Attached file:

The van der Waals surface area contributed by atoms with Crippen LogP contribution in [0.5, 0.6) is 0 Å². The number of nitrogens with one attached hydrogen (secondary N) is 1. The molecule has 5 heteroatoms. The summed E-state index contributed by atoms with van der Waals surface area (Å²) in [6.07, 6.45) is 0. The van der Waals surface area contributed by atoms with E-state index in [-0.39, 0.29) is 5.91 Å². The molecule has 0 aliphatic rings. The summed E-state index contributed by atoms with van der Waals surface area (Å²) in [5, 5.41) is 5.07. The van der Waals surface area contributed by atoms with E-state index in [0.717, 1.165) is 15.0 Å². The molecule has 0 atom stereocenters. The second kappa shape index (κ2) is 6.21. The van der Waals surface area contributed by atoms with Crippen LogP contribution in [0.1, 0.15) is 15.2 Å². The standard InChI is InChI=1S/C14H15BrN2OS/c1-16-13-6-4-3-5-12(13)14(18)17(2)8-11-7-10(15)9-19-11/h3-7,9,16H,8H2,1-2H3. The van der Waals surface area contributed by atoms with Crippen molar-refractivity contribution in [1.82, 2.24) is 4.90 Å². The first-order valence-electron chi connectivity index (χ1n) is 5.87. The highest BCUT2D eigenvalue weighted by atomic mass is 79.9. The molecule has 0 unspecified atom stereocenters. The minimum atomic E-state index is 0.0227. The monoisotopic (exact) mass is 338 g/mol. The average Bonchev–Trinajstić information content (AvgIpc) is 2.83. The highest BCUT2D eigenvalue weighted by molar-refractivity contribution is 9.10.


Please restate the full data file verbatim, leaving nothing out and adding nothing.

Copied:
The van der Waals surface area contributed by atoms with Crippen LogP contribution in [0.5, 0.6) is 0 Å². The number of nitrogens with one attached hydrogen (secondary N) is 1. The molecule has 5 heteroatoms. The summed E-state index contributed by atoms with van der Waals surface area (Å²) in [6.07, 6.45) is 0. The van der Waals surface area contributed by atoms with E-state index in [-0.39, 0.29) is 5.91 Å². The molecule has 0 aliphatic rings. The summed E-state index contributed by atoms with van der Waals surface area (Å²) in [5, 5.41) is 5.07. The van der Waals surface area contributed by atoms with E-state index in [0.717, 1.165) is 15.0 Å². The molecule has 0 atom stereocenters. The second kappa shape index (κ2) is 6.21. The van der Waals surface area contributed by atoms with Crippen LogP contribution in [0.1, 0.15) is 15.2 Å². The standard InChI is InChI=1S/C14H15BrN2OS/c1-16-13-6-4-3-5-12(13)14(18)17(2)8-11-7-10(15)9-19-11/h3-7,9,16H,8H2,1-2H3. The van der Waals surface area contributed by atoms with Crippen molar-refractivity contribution in [1.82, 2.24) is 4.90 Å². The first-order valence-electron chi connectivity index (χ1n) is 5.87. The highest BCUT2D eigenvalue weighted by atomic mass is 79.9. The molecule has 0 unspecified atom stereocenters. The minimum atomic E-state index is 0.0227. The monoisotopic (exact) mass is 338 g/mol. The average Bonchev–Trinajstić information content (AvgIpc) is 2.83. The highest BCUT2D eigenvalue weighted by molar-refractivity contribution is 9.10.